Bands for Bernie was a lot like the Bernie Sanders campaign: full of good ideas, but ultimately you knew it wasn’t going to work out. (Not that it’s over for him, but after the South Carolina smackdown...)
Held on J Street in downtown Lake Worth, BFB was an all-day love song and tribute to Sanders that included 26 bands across three stages. Unfortunately, a lot of the music was, well, not great. A few times, concertgoers took refuge in nearby stores, like the Excelsior comic book shop, to break from an especially bad act. As one attendee pointed out, this was a free event, and it might just be a case of “you get what you pay for.”
That said, toward the end of the night, a handful of more established acts managed to lift the event out of the muck. Jangle Leg and Uproot Hootenanny, a pair of whisky-fueled, bluegrass-loving outfits, got the crowd moving. Kids knocked around mini-beach balls with their parents and the tunes got one incoherent, unshowered man up front throwing bows and knocking beers out of people’s hands (until security removed him).
For many local residents, BFB was really an opportunity to enjoy the cool weather, drink some beers, and hang with likeminded friends. In the spirit of the cause, neither of the hosting venues, Propaganda nor Common Grounds Coffee Bar, charged a cover. A Tacos Al Carbon food truck sat on the edge of the event, and a few vendors set up shop under tents peddling handmade arts and crafts, such as a painting of Sanders smoking a joint (literally feeling the Bern). At least in those respects, BFB was a success.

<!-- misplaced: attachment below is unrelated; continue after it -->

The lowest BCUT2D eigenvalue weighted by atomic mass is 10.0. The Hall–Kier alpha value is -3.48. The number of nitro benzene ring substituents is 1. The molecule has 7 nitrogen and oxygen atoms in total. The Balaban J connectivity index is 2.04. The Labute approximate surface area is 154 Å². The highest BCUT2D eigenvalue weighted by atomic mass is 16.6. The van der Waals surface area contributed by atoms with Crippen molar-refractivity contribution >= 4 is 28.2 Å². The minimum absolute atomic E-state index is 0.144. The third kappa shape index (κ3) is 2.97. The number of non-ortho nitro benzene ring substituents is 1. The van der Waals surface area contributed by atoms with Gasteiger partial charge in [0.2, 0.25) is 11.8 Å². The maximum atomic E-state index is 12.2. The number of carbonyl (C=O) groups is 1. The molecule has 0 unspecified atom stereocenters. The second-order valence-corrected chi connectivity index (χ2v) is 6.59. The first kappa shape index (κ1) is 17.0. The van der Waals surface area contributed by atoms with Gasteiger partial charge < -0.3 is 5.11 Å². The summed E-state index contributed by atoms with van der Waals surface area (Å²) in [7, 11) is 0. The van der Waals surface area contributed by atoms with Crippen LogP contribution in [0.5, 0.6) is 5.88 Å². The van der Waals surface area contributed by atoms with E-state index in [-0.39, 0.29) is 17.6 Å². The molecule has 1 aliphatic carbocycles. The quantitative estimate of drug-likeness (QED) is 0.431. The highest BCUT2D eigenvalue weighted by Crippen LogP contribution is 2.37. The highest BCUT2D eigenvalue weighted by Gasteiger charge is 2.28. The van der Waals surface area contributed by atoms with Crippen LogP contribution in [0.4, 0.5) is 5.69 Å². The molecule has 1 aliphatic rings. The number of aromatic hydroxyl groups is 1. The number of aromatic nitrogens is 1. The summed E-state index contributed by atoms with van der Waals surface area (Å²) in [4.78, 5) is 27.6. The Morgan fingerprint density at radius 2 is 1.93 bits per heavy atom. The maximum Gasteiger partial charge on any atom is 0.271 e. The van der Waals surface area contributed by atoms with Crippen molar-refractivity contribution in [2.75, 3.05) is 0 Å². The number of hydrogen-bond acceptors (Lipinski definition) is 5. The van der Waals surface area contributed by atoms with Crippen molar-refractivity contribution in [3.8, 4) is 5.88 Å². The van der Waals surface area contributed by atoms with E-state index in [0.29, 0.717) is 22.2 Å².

Also on hand was Tim Canova, a first-time politician and fellow Democrat, who’s running for South Florida’s 23rd Congressional District against Debbie Wasserman Schultz. He was there along with the pensioners and the punks to celebrate everything that Sanders stands for and to advertise his own campaign. He spoke several times throughout the day and took several pages out of Sanders playbook, including rallying against his opponent for allegiance to corporations, privatizing prisons, and continuation of the war on drugs.
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Aside from a near fistfight between a very large man and much smaller emo-kid at Propaganda during the Thieving Hand set, Canova’s final speech of the night was probably the most interesting thing to take place on any of the stages. The crowd still managed to have plenty of fun, but with a community as small and closely knit as Lake Worth's, that’s bound to happen — regardless of what band steps up to the mic.
It was, again, sort of like the Bernie Sanders campaign so far: well-intentioned, but at the end of the day, a missed opportunity. Maybe next election.